Thursday, 7 July 2016

Let Them Call It Dramaturgy: Dracula @ Edfringe 2016

Dracula meets 39 Steps meets Black Adder in Let Them Call It Mischief’s variation of the classic story. 

Referencing suffragette movement and super food in one breath, this hilarious take on Dracula wonderfully represents the company’s playful and imaginative approach to all-time favourites.
Let Them Call It Mischief presents 
World premiere 
by Danny Wainwright and Daniel Hallissey
based on Bram Stoker’s original story
We all know the Dracula story...or do we? 

1897. Join Count Dracula, the first Romanian immigrant, on his visit to England where he inadvertently strikes fear into the male establishment whilst seeking love in order to break his curse. Every minute is filled with dry humour, surprising twists, and downright silliness. Present is the undercurrent of the suffragette movement, as its powerful message begins to influence young female hearts. I have a cunning plan…

Cleverly fusing 19th century English gentry together with the modern world, Let Them Call It Mischief’s production is a funny and fast-paced retelling of a well-known Gothic tale, superbly portrayed by five actors taking on various characters. 

What was the inspiration for this performance?

The inspiration for this show was two-fold. Firstly, I was trying to find a good classic story to adapt into a comedy - as I'd done before with A Christmas Carol. Secondly, at the time I was reading Dracula (just one of the mountain of novels on my desk to read), Donald Trump had just begun his propaganda offensive and the parallels between him and the supposed heroes of the piece really became apparent. There's fear of the foreign, the unknown, anything that upsets the perceived wisdom - not the usual themes of a farcical comedy, but the ones we've gone for!

How did you go about gathering the team for it?
 Some of the team have worked together on a few shows and I knew that I wanted to have a couple of actors that I['d worked with before - and happily they wanted to work with me again. The rest is really scouring all of your contacts for people who have worked with other people and might like to work the same way as you do. We've got 2 actors who are new to the company as well as a new co-writer, designer and sound designer and they've all fitted in like they've always been here!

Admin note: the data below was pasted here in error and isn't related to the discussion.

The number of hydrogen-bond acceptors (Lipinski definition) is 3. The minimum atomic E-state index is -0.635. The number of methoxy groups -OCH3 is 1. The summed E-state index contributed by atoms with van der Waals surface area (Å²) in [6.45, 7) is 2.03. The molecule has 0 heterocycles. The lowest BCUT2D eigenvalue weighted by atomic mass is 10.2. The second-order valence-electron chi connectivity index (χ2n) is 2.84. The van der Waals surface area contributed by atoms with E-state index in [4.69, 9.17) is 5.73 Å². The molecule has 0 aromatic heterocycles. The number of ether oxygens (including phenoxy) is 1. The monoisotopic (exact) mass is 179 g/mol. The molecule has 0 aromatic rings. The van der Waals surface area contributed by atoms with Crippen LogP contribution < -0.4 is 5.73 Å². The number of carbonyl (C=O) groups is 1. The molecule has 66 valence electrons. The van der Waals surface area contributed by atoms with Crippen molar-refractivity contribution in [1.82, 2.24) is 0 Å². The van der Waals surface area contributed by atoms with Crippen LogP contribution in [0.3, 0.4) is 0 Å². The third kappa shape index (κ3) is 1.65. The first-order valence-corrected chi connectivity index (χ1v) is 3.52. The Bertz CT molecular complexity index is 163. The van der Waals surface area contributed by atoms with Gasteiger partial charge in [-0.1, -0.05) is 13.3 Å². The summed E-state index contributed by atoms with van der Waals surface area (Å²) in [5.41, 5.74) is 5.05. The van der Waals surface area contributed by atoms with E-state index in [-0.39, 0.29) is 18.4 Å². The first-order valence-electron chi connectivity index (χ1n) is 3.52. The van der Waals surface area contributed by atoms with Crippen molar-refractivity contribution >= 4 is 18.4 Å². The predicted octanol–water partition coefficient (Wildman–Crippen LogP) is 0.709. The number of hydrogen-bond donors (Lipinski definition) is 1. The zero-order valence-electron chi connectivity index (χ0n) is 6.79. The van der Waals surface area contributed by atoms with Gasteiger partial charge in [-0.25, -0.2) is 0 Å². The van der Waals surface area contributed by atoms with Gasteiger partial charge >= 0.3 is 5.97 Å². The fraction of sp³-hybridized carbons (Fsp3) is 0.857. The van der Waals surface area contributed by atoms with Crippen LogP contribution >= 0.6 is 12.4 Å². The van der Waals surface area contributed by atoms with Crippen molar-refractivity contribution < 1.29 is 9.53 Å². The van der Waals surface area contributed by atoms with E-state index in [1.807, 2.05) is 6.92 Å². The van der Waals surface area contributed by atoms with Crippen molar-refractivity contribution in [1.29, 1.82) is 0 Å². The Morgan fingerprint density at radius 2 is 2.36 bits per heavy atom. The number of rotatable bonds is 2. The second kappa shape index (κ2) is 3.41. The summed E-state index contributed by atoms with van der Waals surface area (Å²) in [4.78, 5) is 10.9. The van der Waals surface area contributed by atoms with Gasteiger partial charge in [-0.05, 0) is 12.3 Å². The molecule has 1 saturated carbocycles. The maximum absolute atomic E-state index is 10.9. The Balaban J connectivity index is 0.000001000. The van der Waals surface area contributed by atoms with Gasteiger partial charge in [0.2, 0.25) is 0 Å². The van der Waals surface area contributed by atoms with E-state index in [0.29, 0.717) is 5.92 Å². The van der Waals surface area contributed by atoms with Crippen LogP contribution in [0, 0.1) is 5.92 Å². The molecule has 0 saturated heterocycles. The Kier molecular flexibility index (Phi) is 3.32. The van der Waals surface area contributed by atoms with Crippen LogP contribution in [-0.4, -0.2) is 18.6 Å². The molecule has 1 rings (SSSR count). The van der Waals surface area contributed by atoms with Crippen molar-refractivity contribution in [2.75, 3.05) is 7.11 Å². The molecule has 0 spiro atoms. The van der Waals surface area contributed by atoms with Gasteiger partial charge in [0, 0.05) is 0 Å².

How did you become interested in making performance?
I think it's all about telling a story and entertaining people, at whatever level that is. For me, the best way I can tell a story is to get it out in front of an audience with some very talented people to help me, and to entertain those people. Being an actor and being in shows that didn't necessarily do either of those things really drove me on to be interested in making my own stuff.

Was your process typical of the way that you make a performance?
The writing part of the process has definitely changed for this one - mainly because of my co-writer Danny Hallissey. If anyone wants to learn about the structure of writing, he's the man to talk to! Once we have a draft - it's all about getting actors in to try it out. Actors are amazing at finding out what works and what doesn't work in the script. I can't stress enough how helpful actors are in bringing out the best in a piece of theatre and much of what is left has come from them. So apart from the initial writing stage, yes it has been fairly typical of our normal process: Get good people to help you make it better!

What do you hope that the audience will experience?
To be entertained for an hour. When you boil it all down, that's the essence of what we're trying to do. I'd love them to laugh a lot, have a think about some of the themes and issues of the piece, but if they come out of the theatre having had a good time for an hour, that'll do me.

What strategies did you consider towards shaping this audience experience?

I think there are a few strategies to put the audience at ease. We don't hide the fact that we're in a theatre, putting on a play in front of an audience. Once everyone's got that established, there's normally a good atmosphere for everyone to relax and have a good time.

Do you see your work within any particular tradition?
 I think there's a few traditions interwoven into what we do. Definite elements of farce, some clowning, some vaudeville, some satire and pastiche, and lots of others that we call upon on occasion. That said, I don't think we work within one tradition - just a mishmash of quite a few.

Known for their playful and imaginative approach to best-loved classics, Let Them Call It Mischief was founded in 2012 by Danny Wainwright, Stephanie Martin, Hilary Puxley, Flo Buckeridge and Tessa Gillett and has since produced four highly successful shows: The Alchemist at The White Bear in 2012, London Cuckolds in 2013, The Final Revelation of Sherlock Holmes, and A Christmas Carol in 2014, the latter three at the Pleasance Islington in London. 

Dracula will be the company’s fifth show and their Edinburgh Fringe debut. 

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